2 Kohlbrecher et al.
At the RoboCup competition, we mainly use the Ackermann-steered Hector
UGV vehicle (Figure 1)[4]. While this method is in many ways more challenging
than differential steering, we do not focus on these challenges in this paper, in-
stead providing a simulated skid-steered vehicle based on the Hector Lightweight
UGV (Figure 1) that bears more similarity to differential drive vehicles com-
monly used for USAR tasks.
Fig. 1. Robots used by Team Hector. Left: Hector UGV based on Kyosho Twin Force
chassis. Right: Hector Lightweight UGV based on “Wild Thumper” robot kit.
1.1 Related Work
Research in Simultaneous Localization and Mapping (SLAM) and exploration of
unknown environments received a lot of attention in recent years, with impressive
results being demonstrated. Many of these results often cannot be reproduced
due several reasons, like a lack of standardized interfaces, closed source software
and limited robustness to different (e.g. environmental) conditions.
Evaluation of state-of-the-art visual SLAM approaches [5], [6] in the stan-
dardized RoboCup Rescue setting showed promising results, but consistent lo-
calization/mapping as with the system described in this paper could not be
achieved so far, as ramps and other obstacles lead to jerky vehicle motion and
pose significant challenges to any SLAM system.
The RoboCup Rescue Robot League competition provides especially chal-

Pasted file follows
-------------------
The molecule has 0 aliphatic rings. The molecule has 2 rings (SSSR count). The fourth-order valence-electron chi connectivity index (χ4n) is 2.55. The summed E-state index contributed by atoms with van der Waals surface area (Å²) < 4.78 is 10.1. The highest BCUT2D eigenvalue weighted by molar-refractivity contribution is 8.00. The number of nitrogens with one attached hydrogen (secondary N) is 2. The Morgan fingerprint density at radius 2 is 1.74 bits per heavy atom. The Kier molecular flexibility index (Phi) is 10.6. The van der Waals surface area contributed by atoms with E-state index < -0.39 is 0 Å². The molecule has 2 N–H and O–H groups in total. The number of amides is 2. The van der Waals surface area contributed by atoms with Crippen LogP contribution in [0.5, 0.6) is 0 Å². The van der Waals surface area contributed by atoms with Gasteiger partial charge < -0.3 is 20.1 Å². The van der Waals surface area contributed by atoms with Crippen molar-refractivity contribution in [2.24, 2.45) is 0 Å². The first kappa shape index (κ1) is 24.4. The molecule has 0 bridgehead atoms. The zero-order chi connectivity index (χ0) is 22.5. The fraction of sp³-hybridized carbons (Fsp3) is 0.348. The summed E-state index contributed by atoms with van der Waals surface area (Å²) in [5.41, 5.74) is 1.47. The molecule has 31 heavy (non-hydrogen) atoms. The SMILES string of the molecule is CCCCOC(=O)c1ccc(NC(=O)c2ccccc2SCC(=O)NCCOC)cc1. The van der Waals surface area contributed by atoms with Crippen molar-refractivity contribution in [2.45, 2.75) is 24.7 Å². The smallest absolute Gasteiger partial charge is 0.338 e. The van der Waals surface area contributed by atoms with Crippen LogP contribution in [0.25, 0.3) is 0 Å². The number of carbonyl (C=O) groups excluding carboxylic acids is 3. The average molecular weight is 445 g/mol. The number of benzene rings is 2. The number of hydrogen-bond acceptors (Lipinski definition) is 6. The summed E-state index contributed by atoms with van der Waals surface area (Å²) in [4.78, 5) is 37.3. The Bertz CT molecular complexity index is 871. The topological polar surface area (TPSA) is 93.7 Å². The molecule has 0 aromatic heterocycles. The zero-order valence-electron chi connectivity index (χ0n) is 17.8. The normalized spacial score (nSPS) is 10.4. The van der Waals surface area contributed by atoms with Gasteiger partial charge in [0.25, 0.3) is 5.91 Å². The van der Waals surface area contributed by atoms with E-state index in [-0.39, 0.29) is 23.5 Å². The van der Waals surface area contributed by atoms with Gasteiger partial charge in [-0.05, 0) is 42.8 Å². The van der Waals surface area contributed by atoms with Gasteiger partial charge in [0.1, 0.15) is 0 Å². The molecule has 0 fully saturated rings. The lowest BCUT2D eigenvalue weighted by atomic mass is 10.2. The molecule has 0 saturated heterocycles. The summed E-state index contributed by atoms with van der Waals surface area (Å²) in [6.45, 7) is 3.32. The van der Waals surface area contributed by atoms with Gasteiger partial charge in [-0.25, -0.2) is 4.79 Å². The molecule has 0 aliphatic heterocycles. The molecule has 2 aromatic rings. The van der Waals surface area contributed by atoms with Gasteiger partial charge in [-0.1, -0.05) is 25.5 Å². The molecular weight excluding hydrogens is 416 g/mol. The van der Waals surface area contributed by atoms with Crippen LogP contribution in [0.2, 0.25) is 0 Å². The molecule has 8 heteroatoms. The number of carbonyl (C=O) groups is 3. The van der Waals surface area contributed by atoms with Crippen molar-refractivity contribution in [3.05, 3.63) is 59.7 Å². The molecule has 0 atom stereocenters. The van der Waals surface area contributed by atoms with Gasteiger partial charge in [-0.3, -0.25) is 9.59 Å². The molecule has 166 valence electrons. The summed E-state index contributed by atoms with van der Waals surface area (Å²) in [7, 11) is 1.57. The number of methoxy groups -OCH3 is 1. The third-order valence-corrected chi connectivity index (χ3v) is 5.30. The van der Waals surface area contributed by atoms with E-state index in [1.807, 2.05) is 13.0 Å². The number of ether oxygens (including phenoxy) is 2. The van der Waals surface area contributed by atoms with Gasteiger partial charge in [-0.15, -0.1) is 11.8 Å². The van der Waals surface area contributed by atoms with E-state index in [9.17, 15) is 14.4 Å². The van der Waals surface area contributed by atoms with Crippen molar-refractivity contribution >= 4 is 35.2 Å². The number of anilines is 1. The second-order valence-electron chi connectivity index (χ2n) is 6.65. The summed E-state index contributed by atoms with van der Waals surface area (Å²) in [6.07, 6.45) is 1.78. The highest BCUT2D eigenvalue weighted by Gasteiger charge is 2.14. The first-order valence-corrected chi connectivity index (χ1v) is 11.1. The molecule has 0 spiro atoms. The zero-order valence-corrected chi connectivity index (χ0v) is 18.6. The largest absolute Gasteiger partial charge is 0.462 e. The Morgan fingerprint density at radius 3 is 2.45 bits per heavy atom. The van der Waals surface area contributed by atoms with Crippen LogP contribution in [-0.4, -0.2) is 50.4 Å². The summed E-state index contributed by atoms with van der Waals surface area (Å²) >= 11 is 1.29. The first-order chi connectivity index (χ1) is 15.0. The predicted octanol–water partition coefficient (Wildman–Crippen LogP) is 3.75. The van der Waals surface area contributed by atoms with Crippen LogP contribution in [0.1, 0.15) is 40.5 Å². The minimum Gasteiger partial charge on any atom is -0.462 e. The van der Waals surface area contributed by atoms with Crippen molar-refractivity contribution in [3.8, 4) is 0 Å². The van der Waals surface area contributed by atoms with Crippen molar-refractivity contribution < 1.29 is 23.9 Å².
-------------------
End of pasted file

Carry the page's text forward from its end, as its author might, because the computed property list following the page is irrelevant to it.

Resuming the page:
lenging scenarios, as the competition setting enforces strict constraints on the
time and environment for robot operation.
2 System Overview
This paper covers many of the higher-level nodes originally developed and tested
for the Hector UGV system, which can be used and adapted for other platforms
without or with only slight modifications (Fig. 2). Hardware dependent modules
Hector Open Source Modules for Autonomous Rescue Robots 3
Fig. 2. System overview schematic. ROS nodes are represented by rectangles, topics
by arrow-headed and services by diamond-headed lines. Services are originated at the
service caller.
like camera and motor drivers or low-level controllers are not within the scope
of this work. It is assumed that robots intended to use the described modules
provide the necessary sensor data according to existing ROS standards and are
steerable by publishing velocity commands. All nodes holding some sort of state
information are subscribing the command topic which is primarily used to reset
the system whenever necessary.
The following sections describe the ROS nodes provided1. Section 3 presents
the open source software for 2D and 3D mapping, perception of objects of inter-
ests and the generation of GeoTIFF maps to visualize the relevant information
according to the RoboCup Rescue rules. The subsequent Section 4 introduces
the modules required for planning and autonomous exploration. While not di-
rectly related to autonomous robots being able to test individual modules and
the robots overall behavior in simulation in a close-to-reality scenario is cru-
cial in order to detect bugs or possible failure cases earlier and allows shorter
development cycles. We present our simulation environment in Section 5.
3 Localization and Mapping
Creating maps of the environment is important for two reasons: Allowing first
responders to both perform situation assessment and localize themselves inside
buildings and for path planning and high level autonomous behaviors of robot
While purely geometric maps such as occupancy grid maps are useful for
navigation and obstacle avoidance, additional semantic information like the lo-